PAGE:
Sunday, November 4, 2012

The Dutch Boy's Lead Party

Today, we treat lead as if it were nuclear waste. But 90 years ago, it was an essential ingredient in everyday life, from toys to paint.

I recently stumbled upon this 1923 promo booklet by National Lead Company (now NL Industries):

The Huntington Digital Library describes it:
The front cover shows Dutch Boy, carrying his paint bucket, being greeted by a toy lead soldier, a shoe, a plate and a light bulb. The back cover features a hand that has made a broad brush stroke with the admonition "'Save the surface and you save all'; Paint & Varnish". The front inside cover contains the copyright information; the back inside cover features a seated Dutch Boy (the Dutch Boy trademark) and locations of company offices in the United States. The first page shows the Dutch Boy talking to the lead soldier; it is followed by 14 images--7 in color and 7 in outline--of items that use lead. Items include a light bulb (lead glass), shoes and baseballs (lead in the rubber), and a bullet (entirely made of lead). Each outlined image was to be filled in using the complementary color image at its side as a guide. Some of the images have been filled in using watercolor. There are four perforated tabs at the end of the book--probably where the Color Harmony in the Home booklet, mentioned on the front cover, would have been included before its removal for use by adults. On the front cover the name "M.C. Wagner" has been stamped.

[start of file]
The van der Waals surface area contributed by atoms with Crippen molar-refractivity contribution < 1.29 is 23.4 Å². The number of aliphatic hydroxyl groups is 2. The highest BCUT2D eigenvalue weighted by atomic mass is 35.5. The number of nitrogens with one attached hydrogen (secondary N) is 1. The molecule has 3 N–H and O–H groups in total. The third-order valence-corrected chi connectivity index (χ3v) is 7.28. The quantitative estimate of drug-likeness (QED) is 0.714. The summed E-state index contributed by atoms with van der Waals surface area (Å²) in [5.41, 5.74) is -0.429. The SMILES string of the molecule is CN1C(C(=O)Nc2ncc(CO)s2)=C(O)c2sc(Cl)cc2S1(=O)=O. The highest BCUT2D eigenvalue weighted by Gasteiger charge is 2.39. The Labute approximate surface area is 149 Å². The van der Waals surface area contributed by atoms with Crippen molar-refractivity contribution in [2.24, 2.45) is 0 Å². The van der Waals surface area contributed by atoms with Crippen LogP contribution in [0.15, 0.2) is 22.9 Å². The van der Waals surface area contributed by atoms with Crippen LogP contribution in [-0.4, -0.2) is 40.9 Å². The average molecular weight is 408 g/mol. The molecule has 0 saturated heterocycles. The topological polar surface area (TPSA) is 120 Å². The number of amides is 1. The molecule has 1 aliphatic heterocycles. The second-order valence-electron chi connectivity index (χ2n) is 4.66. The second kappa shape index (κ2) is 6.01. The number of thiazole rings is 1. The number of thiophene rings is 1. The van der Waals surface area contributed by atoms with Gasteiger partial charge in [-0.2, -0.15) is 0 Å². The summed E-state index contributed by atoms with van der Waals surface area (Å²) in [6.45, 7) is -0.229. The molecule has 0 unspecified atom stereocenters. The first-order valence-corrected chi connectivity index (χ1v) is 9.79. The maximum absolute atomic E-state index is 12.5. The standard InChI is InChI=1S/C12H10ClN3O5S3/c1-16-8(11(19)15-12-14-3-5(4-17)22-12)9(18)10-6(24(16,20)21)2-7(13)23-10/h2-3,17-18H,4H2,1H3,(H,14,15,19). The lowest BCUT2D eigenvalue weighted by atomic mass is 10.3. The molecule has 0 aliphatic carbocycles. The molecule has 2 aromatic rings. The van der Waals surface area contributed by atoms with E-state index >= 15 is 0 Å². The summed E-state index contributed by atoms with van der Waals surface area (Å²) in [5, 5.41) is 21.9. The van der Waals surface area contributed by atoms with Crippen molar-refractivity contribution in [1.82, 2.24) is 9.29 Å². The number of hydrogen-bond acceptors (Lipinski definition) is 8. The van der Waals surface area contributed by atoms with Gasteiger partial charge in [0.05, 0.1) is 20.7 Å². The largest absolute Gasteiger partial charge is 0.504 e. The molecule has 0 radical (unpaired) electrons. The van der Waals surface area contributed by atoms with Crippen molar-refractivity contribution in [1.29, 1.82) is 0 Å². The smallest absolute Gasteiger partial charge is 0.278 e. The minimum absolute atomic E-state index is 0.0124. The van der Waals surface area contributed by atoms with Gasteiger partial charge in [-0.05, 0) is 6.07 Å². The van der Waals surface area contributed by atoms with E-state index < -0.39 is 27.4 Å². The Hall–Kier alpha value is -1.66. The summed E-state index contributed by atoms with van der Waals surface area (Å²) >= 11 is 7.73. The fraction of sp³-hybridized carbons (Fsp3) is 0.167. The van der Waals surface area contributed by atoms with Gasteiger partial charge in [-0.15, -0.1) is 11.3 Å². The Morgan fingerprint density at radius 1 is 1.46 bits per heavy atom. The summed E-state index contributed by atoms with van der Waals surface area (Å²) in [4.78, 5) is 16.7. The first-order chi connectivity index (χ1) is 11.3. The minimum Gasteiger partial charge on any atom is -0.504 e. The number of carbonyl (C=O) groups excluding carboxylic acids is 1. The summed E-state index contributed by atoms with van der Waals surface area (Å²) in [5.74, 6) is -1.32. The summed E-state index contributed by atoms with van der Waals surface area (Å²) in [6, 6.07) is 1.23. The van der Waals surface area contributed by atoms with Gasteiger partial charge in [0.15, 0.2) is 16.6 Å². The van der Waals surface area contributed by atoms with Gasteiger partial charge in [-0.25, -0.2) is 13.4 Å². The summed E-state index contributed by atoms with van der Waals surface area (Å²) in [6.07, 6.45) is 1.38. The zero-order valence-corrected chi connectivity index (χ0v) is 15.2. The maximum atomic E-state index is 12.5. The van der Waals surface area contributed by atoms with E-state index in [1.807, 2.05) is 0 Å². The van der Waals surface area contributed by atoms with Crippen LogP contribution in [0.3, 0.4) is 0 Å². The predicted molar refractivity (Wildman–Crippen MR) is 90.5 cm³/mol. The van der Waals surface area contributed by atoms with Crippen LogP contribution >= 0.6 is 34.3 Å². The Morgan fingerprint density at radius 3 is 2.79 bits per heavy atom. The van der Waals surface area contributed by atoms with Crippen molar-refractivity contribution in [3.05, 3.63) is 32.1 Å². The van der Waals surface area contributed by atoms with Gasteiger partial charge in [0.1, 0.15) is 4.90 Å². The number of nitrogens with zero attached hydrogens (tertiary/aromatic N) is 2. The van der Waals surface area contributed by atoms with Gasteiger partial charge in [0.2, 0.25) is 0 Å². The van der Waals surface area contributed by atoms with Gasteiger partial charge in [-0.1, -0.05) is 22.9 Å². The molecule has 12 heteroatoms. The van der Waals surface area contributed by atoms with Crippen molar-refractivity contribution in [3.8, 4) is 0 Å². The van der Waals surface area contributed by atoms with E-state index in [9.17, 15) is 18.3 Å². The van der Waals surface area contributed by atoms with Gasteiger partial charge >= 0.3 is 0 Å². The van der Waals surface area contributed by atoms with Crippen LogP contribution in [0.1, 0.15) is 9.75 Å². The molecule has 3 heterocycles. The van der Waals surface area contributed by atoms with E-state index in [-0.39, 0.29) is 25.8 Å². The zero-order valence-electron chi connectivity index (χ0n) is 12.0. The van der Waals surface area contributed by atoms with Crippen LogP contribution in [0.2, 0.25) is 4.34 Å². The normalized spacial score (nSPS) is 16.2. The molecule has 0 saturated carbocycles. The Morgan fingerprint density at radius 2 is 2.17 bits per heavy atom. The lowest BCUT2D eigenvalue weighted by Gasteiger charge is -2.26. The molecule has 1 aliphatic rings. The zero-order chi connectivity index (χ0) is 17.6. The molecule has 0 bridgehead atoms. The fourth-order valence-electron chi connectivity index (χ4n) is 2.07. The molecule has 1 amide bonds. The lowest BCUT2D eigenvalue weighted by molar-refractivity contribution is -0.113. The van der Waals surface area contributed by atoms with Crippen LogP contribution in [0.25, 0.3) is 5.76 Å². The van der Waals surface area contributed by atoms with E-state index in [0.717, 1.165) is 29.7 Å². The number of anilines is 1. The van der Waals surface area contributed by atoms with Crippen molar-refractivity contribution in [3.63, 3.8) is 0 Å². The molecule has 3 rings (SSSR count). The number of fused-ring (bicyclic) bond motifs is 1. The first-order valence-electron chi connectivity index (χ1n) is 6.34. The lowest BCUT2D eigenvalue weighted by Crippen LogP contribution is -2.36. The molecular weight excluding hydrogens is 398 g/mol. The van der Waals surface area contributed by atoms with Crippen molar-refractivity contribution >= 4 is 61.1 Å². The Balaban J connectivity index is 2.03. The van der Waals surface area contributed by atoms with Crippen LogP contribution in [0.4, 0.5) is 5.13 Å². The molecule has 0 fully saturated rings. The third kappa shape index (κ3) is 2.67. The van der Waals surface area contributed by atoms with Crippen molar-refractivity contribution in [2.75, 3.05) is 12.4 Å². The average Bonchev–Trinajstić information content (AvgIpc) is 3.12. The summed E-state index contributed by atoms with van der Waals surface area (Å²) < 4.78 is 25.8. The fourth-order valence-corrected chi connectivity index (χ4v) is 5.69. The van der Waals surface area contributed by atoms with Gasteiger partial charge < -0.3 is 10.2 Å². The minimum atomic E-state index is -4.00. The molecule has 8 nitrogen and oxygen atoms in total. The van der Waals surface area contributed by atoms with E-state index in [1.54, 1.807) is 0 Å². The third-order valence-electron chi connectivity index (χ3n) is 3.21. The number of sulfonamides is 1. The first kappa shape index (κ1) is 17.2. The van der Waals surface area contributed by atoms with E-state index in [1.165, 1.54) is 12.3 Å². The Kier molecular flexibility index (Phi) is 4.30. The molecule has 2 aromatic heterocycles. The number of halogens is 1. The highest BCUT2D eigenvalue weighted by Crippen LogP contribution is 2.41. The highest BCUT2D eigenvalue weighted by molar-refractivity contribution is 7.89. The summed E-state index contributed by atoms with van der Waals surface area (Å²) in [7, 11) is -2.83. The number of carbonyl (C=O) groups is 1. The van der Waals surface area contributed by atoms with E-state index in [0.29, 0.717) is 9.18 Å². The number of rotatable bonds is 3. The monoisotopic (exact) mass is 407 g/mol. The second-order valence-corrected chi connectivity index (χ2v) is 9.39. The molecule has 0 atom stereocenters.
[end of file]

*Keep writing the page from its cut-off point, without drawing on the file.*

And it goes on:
It was written by O.C. Harn, an in-house copywriter and author of the aforementioned Painting, protective and decorative and Lead, the precious metal, Marketing a Nationally Advertised Product and many other classics of the lead industry.

How times have changed! The Dutch Boy is still around, but now he's more of a fan of latex and enamel.

Here's an infographic video we did a couple of years ago for Health Canada:

1 comment:

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